You can imagine the excitement when the beautiful yellow and green jacketed hardback arrived on Friday. The sweet girl and I promptly treated the book like Nick and Tommy Geiger treat their beloved football, passing it with great enthusiasm. She read it in two days, managed to not give me any major spoilers, and handed it off after telling me that she loved it. I also read it in two days (knowing we will both go back to savor it more slowly later) partly because I knew she was longing to talk about it. Which is what we did for a good bit of yesterday morning.
Without providing too many spoilers, I do want to give a shout-out that this book is every bit as lovely as its predecessors, and in many ways moved my heart more deeply than the first three. The books have always been a wonderful mixture of humor, sweetness, and some bitter sweetness. Birdsall manages to balance multiple emotions while providing stories with lively pacing and character defining moments for her beloved cast of characters.
Fans of the books should know – and this is nothing you can’t discover online or on the book flap – that the events in this book take place about five years after the last one. That means that Rosalind, Skye, and Jane Penderwick are nearly grown up – 18, 17, and 16 respectively, with Rosy off to college in Rhode Island and only home for occasional visits. That makes Batty almost 11, about the age Jane was when we last spent time with the Penderwicks, and Ben (their stepbrother, the son of Iantha) now 8. (One of the first things the sweet girl said to me when she was in the midst of reading was “Ben really talks now!” which made me laugh.) There is also a new Penderwick on the scene, rambunctious Lydia, age 2.
The book belongs to the younger Penderwicks, with its heart and soul reserved for Batty. While I missed more time with the older three…though they do come into the story in important ways, and still feel very much themselves in spite of being teenagers…I was so glad that Batty finally got her book. I don’t know if I feel a special affinity for Batty because we share the role of “fourth child” in the family, but I’ve always loved this youngest (well, used to be youngest) Penderwick sister, ever since she wandered into the pages of the first book wearing her butterfly wings. Batty has long since outgrown the wings, but this book is, in many ways, about her learning to fly.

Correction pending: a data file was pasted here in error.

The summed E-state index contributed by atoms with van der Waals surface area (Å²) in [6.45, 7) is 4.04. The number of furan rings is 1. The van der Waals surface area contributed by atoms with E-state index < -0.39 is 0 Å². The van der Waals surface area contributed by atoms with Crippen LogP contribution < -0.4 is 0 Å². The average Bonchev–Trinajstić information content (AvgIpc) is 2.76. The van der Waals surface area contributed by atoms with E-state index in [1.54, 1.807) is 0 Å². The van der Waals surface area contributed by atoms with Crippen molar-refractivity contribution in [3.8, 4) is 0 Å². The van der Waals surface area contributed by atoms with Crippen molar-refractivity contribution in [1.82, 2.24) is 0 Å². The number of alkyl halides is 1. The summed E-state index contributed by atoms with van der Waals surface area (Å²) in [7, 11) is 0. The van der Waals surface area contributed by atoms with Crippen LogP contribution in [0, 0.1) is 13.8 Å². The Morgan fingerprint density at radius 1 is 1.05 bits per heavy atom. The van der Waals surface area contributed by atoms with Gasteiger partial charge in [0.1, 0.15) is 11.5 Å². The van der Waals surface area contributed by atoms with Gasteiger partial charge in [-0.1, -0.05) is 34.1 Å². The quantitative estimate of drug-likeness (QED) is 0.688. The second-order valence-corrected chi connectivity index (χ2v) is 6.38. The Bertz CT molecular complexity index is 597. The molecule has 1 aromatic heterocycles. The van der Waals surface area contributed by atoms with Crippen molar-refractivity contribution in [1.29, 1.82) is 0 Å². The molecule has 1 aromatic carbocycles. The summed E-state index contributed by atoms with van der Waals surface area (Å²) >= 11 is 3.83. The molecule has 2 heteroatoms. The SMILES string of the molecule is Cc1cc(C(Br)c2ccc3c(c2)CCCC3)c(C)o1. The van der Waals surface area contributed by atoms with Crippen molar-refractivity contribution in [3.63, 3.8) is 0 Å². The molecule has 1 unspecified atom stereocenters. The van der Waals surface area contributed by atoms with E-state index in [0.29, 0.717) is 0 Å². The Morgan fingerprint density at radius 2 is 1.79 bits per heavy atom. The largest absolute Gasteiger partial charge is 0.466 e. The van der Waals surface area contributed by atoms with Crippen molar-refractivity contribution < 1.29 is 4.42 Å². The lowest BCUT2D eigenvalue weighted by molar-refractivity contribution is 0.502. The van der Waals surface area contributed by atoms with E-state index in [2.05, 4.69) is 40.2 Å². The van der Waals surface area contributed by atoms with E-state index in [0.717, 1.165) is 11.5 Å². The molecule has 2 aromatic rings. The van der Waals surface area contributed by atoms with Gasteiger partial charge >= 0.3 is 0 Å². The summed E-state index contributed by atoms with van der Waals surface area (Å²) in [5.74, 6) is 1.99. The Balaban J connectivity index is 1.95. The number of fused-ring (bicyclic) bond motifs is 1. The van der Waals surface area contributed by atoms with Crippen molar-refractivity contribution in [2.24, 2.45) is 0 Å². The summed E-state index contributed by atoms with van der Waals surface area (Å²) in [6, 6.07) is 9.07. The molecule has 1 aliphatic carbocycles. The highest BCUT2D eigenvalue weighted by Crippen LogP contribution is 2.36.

In case you’re wondering, Jeffrey makes a couple of important appearances, and the Geiger boys (now young men), are also prominent this time out, especially the oldest Geiger, Nick, who turns out to be an important mentor for Ben and a good friend to Batty when she most needs one. Tommy Geiger, Rosalind’s long-time suitor, is offstage for most of the narrative, but have no fear…Tommy being Tommy, he shows up when it counts.
Ben has turned into a delightful kid, with a love for action figures and rock collecting and a personality as big as it needs to be to help him hold his own in a houseful of girls. Mr. Penderwick and Iantha have small roles this time out, but they’re still their usual loving selves, supportive and helpful parents with the humor they need to help their children sort things out. Mr. P still spouts Latin whenever he gets the chance, but since Skye is now taking Spanish and Jane is learning French (badly), little Lydia, in the parroting stage, is quite the polyglot.
I won’t say a thing about Penderwick animals (fearing to give too much away), but animals are important in this story, as they almost always are.
The moments of humor are delightful, as always, especially when Rosalind brings a potential suitor home from college, a handsome guy whose terrific cheek bones can’t make up for the fact that he spouts all sorts of pretentious silliness about books and films.
Keep an eye out for echoes from the first books, including the very first book. The Alcott echoes continue to feel strong in this book too. Oh, and don’t be surprised if there are a few secret MOPS meetings, as well as MOOPS, MOYPS and even a MOBAB. (If you have no idea what I’m talking about, you need to get to your nearest library quickly and pick up a copy of the first novel. Go! Now! What are you waiting for?)
The moments of pathos are also beautifully rendered in this book, especially as Batty does some soul-searching, both about her musical gifts and about her place in the family. Since the four girls’ mother died not long after Batty was born, Batty has always been the liminal character, the one more than anyone else who seems to straddle the family as it originally was and the family as it has come to be. We see in the book that sometimes that perch can feel a little precarious, but it also has its gifts.
I both laughed and cried in the final chapters. The Penderwicks in Spring is a worthy penultimate installment in a great series. The sweet girl and I both eagerly await book five and whatever surprises and familiarities that may have in store.